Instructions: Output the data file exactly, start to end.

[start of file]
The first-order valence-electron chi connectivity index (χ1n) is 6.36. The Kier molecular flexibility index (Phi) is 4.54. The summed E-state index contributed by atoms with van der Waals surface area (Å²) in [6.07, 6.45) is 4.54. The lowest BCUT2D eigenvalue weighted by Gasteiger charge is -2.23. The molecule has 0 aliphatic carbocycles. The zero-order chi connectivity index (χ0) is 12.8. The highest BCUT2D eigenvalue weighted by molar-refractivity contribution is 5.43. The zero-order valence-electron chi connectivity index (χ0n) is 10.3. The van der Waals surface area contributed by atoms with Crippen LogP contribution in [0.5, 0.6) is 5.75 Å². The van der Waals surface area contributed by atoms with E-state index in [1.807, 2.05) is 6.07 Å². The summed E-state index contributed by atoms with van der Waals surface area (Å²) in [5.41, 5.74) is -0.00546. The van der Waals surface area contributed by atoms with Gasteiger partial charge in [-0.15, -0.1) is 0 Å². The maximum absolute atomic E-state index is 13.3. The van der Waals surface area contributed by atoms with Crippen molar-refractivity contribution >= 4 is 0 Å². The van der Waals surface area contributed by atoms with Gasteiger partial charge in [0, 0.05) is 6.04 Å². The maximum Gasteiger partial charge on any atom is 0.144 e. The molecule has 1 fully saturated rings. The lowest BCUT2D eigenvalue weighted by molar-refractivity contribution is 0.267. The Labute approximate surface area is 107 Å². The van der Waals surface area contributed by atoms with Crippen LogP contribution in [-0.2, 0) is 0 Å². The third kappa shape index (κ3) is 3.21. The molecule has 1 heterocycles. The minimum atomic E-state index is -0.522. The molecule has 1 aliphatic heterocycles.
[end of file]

The first-order valence-electron chi connectivity index (χ1n) is 6.36. The Kier molecular flexibility index (Phi) is 4.54. The summed E-state index contributed by atoms with van der Waals surface area (Å²) in [6.07, 6.45) is 4.54. The lowest BCUT2D eigenvalue weighted by Gasteiger charge is -2.23. The molecule has 0 aliphatic carbocycles. The zero-order chi connectivity index (χ0) is 12.8. The highest BCUT2D eigenvalue weighted by molar-refractivity contribution is 5.43. The zero-order valence-electron chi connectivity index (χ0n) is 10.3. The van der Waals surface area contributed by atoms with Crippen LogP contribution in [0.5, 0.6) is 5.75 Å². The van der Waals surface area contributed by atoms with E-state index in [1.807, 2.05) is 6.07 Å². The summed E-state index contributed by atoms with van der Waals surface area (Å²) in [5.41, 5.74) is -0.00546. The van der Waals surface area contributed by atoms with Gasteiger partial charge in [-0.15, -0.1) is 0 Å². The maximum absolute atomic E-state index is 13.3. The van der Waals surface area contributed by atoms with Crippen molar-refractivity contribution >= 4 is 0 Å². The van der Waals surface area contributed by atoms with Gasteiger partial charge in [0, 0.05) is 6.04 Å². The maximum Gasteiger partial charge on any atom is 0.144 e. The molecule has 1 fully saturated rings. The lowest BCUT2D eigenvalue weighted by molar-refractivity contribution is 0.267. The Labute approximate surface area is 107 Å². The van der Waals surface area contributed by atoms with Crippen LogP contribution in [-0.2, 0) is 0 Å². The third kappa shape index (κ3) is 3.21. The molecule has 1 heterocycles. The minimum atomic E-state index is -0.522. The molecule has 1 aliphatic heterocycles.